Hebrew Roots of 10 English Words

frontier ahead, jewish hebrew sign about words Grow up near New York City, you’re forgiven for thinking that every mensch makes with the Yiddish. 

Green Prophet informs you about enviro-issues, sheds light on other cultures, and keeps you hip to current green building news. Our effectiveness comes down to making nice with the words – like sustainability.  Words help us hop cultural fences.  Look to anyplace with a “melting pot” street cred: cities along the old Spice Road or places popular with conquering hoards.  Their languages bend to become more accessible.  Adopting each other’s words brings us all a step closer.  I’ll paint my point with a bit of the Yiddish I absorbed as a non-Jewish American:

In Manhattan, Muslims, Jews, Protestants and atheists all schlep to work, grab a coffee and nosh. We rub schmutz off our bubkes after sitting on a subway, and schmooze in the elevator with the schlemiel with the big schnoz.

The Marx Brothers can be credited with nudging  Yiddish words into American mainstream, taking their Lower East Side vaudeville act to motion pictures in the early 20th Century.  The films of Jewish Brooklynites Woody Allen and Barbra Streisand further schmeared the fun-to-say vocabulary far beyond the city’s shoreline.

Yiddish is written using the Hebrew alphabet, but it’s not Hebrew. It’s a fusion of Aramaic and Hebrew and German, flavored with input from both eastern and western European tongues. So did the formal language of the Jews and Samaritans also seep into American English vernacular?  Oy vey, did it ever.

  1. Cherub – (כרוב) – winged toddler darlings of Catholic stained glass windows grabbed their name from the Hebrew kerubh, or celestial angel.
  2. Satanic(הַשָּׂטָן) – supremely evil Yin to chubby cherubic’s Yang, this comes straight from the Hebrew word for adversary: satan.
  3. Bath(בַּת) – pours forth from its Hebrew homophone (bath) which is a liquid measure – about ten gallons.
  4. Brouhaha(אשרי מי שבא)- likely sourced from the Hebrew phrase barukh hab-ba, meaning “blessed is he who comes” (makes sense today only of “he who comes” is the loud, Life-of-the-Party).
  5. Sabbatical – (שׁבת ) – no  stretch to see how a break from work stems from shabbat, or ceasing.
  6. Maven – (מבין) – describes a pro in any field, an off-shoot of the word mebhin which means “someone who understands”.  Think Oprah, or insert your favorite schmaltzy TV “expert”.
  7. Leviathan -(לויתן- liwyathan, meaning coiled or twisted, was used to describe a Biblical sea monster: the whale of a word continues to describe “immensity”.
  8. Jot – (יד) – probably from “yodh” which means hand But in this age of computer keyboards, the art of “jotting” may soon be as quaint as the art of “wooing”.
  9. Jubilee – (ובל) –  did Queen Liz realize that her summertime celebration was named after a ram’s horn?  Yobhel is the word behind today’s term for big party.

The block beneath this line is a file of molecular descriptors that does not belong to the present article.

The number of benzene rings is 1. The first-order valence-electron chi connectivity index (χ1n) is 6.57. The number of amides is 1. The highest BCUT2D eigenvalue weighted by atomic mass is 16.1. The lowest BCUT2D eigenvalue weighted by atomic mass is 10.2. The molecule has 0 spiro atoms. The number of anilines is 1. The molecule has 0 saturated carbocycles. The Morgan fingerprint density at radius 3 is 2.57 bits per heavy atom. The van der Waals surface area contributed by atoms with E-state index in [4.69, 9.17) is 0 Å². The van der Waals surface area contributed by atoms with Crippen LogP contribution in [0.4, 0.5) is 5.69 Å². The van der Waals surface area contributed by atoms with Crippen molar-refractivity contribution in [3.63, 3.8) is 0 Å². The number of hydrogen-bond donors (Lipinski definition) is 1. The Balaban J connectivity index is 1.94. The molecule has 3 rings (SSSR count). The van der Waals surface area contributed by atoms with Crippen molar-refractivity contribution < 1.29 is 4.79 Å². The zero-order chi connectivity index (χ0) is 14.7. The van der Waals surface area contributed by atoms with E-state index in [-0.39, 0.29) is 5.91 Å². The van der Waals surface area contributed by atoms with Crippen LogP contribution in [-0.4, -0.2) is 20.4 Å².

10. Cider(שכר) – shekhar means strong drink, which is what I’ll need when true Hebrew scholars drop comments to correct me on all of the above.

Modern languages are as fluid as the people who speak them and the places where they’re spoken. It’s always sound advice to think before we speak: but if we think on the origins of words we use, we’ll discover that we all share more than we might’ve guessed.

Key to Yiddish words: mensch = good guy; schlep = drag oneself; nosh = snack; schmutz =dirt; bubkes = bum; schmooze = chat; schlemiel = dopey guy; schnoz = nose; nudge = push; schmear = spread; oy vey = oh my; schmaltzy = cheesy

If you like this, read our post on the Arabic Roots of 10 English Words

Image of Hebrew + English sign from Shutterstock

8 thoughts on “Hebrew Roots of 10 English Words

  1. Laurie Balbo Post author

    See what happens when you take the girl out of the City?

    Absolutely right, STS, seems I recall BUPKES about the old slang (kick me in my TUSH and send me on my way…)

    Thanks for the correction and the clearer insight into “tokhes”.

    Reply
  2. S T S

    Submitted too fast: Tokhes comes from the Hebrew word for
    under, takhat, pre-Israel Ashkenazi pronunciation takhas or takhes.

    Reply
  3. S T S

    Bupkes does not mean bum. It is not used to mean that at all.
    It means nothing much.
    ‘I was paid bupkes’ means I was paid very little.
    ‘He sold it for bupkes’ means he didn’t get much for the item.
    It means animal droppings, especially as in goat sh*t,
    small worthless pellets.

    Other words listed have derivations and definitions that
    could be quibbled with at least or simply corrected.

    Reply
  4. Ilan Ben Zion

    OED gives jot its origin with Greek iota, but does not offer much further by way of brouhaha. While possible, not plausible.
    Kibbutz, being a unique term, is used in English to refer to the Israeli phenomenon.
    How about philistine? Goliath? Messiah?
    Better yet, how about loan words into Hebrew from foreign tongues, take Greek or ancient Egyptian, for example. There are a trove from either.

    Reply
  5. laurie

    The list can go on and on, eh? Kibbutz for certain (does it hold any other meaning that it’s original Hebrew?), and abracadabra – that’s a brilliant addition!

    Wikipedia wasn’t my source for these, but they do tag brouhaha as French by way of Hebrew (from French brouhaha, possibly from a corruption of Hebrew בָּרוּךְ הַבָּא) and the Collins English dictionary pins “jot” on Semitic origins…but who am I to argue?

    Thanks for the great comment!

    Reply
  6. Ilan Ben Zion

    Hate to correct you, Laurie, but brouhaha and jot are not Hebrew-derived.
    According to the OED, brouhaha is from French and jot is from Greek.
    Had you mentioned shibboleth or abracadabra, paschal or kibbutz, you’d be onto something.

    Reply

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